"We should be better Christians if we were more alone, waiting upon God.” C H Spurgeon
‘For the third time he (Pilate) demanded, ‘Why? What crime has he committed? I have found no reason to sentence him to death. So, I will have him flogged, then I will release him’. But the mob shouted louder and louder, demanding that Jesus be crucified’ (Luke 23:22,23)
It’s interesting how one word in English can transmit so much meaning. ‘Almost’ is one of these words.
I’ll never forget the finals of a swimming event in the 2012 Olympics. The young man who came third was beaming from ear to ear with delight as the bronze medal was placed around neck. Not so the athlete who came in second. He had been crying profusely because his medal was only silver. He had almost won the gold. But almost wasn’t good enough. His disappointment was watched by all the world.
We’ve all experienced ‘an almost’ in our lives at some time or another. For example, the time we almost passed our driving test but braked too suddenly at the end. Or the time when we thought we would pass an important exam, almost getting the desired grade, but not quite.
‘Almost’ can carry with it a sense of failure, frustration, disappointment or regret. Goals are not achieved. Dreams are not realised. In extreme cases, tragedy, sadness and loss ensues.
In Acts 26, we read about the Apostle Paul speaking passionately to Festus, King Agrippa and Bernice, Agrippa’s sister. Paul pours his heart into explaining the gospel to these three high ranking individuals. Famously, at one point, King Agrippa says to Paul, “You almost persuaded me to become a Christian.” (Acts 26:28). Sadly, it was only ‘almost’. I wonder if King Agrippa ever did place his trust fully in Christ.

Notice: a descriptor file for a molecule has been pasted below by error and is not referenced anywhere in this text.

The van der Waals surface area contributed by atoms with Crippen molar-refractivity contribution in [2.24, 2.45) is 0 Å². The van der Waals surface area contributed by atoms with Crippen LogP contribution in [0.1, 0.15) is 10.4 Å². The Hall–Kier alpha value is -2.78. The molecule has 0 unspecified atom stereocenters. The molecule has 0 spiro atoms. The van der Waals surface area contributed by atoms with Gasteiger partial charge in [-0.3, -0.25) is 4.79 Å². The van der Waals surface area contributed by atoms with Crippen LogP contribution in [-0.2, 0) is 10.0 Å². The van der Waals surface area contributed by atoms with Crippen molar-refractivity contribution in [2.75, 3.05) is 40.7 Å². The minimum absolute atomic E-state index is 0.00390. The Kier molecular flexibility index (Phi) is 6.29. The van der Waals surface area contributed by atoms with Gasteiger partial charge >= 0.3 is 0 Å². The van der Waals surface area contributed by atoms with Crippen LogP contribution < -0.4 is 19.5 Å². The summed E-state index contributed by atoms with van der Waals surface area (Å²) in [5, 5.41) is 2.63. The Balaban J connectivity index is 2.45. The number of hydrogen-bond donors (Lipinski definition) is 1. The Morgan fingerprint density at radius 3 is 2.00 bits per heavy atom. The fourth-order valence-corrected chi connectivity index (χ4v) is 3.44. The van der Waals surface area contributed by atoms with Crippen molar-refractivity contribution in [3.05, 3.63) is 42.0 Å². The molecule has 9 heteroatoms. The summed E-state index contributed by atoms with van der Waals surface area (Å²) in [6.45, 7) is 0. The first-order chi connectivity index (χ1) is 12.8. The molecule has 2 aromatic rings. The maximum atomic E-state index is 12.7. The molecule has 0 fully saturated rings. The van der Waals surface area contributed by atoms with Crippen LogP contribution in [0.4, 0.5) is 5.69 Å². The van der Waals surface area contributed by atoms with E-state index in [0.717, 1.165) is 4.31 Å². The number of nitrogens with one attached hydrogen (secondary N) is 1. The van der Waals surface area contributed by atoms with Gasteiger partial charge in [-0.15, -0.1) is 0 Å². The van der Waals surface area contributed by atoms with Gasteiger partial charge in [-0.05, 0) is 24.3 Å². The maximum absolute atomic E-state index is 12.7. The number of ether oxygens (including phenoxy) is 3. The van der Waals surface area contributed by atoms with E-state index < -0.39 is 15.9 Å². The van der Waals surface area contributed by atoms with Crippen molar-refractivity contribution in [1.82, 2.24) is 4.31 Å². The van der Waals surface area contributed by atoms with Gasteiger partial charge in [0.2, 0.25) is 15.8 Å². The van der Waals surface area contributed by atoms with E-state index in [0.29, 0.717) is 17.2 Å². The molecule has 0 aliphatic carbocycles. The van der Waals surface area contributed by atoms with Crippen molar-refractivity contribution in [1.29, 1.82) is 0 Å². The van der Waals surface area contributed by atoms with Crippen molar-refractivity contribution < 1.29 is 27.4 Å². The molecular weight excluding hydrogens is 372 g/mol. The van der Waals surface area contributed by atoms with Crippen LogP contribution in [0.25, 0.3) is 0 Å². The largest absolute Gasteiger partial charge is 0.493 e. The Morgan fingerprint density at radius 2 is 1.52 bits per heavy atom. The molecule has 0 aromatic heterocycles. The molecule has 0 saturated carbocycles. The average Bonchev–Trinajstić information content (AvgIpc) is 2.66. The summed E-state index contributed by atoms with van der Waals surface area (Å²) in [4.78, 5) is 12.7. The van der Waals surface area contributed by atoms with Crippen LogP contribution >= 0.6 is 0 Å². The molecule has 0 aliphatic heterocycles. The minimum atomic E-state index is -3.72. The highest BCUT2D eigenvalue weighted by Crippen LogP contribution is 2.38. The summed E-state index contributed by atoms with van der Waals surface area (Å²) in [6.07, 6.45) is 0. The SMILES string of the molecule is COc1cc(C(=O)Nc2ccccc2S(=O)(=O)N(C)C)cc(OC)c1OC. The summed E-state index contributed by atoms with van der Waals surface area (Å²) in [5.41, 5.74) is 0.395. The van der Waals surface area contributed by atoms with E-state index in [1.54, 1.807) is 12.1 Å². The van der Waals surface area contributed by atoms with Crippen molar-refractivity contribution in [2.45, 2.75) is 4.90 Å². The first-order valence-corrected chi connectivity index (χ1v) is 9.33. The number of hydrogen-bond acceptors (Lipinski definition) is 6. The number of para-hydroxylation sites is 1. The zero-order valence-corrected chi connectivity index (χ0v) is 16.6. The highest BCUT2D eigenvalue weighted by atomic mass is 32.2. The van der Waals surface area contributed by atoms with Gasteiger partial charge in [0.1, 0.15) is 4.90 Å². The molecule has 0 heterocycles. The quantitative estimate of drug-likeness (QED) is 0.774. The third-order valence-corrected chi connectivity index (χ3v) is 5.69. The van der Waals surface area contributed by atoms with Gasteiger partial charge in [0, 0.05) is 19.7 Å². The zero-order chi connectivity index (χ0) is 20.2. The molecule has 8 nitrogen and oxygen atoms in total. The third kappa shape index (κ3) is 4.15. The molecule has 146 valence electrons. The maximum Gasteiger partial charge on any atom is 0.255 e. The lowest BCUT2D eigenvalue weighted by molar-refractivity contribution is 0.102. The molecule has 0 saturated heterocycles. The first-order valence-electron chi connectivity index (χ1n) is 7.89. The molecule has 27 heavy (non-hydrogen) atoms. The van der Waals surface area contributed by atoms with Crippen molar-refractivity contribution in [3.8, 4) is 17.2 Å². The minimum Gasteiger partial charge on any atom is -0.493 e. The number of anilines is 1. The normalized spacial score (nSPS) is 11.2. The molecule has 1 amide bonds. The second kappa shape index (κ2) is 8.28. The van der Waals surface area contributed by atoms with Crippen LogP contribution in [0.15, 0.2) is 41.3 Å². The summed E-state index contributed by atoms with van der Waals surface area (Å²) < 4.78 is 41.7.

However, perhaps the most tragic ‘almost’ comes hours before Jesus is crucified. As one writer has put it:
“Pilate almost performed what would have been history’s greatest act of mercy. He almost pardoned the Prince of Peace. Almost. He had the power. He had the choice. He wore the signet ring. But other voices prevailed’.*
As a result of Pilate’s ‘almost’, Jesus was crucified.
When I was a young Christian, we were encouraged to pray publicly in meetings. Our leaders knew the benefit this would be to us spiritually, but many of us found it a daunting task to begin with. I well remember the nights, as we turned to prayer, that I sat on the edge of the bench, willing myself to stand and pray. Sometimes I made it to my feet and rejoiced in the sense of God that would meet me in that act of obedience, but alas, other times, I almost made it- almost, but not quite. The feeling was not so pleasant then.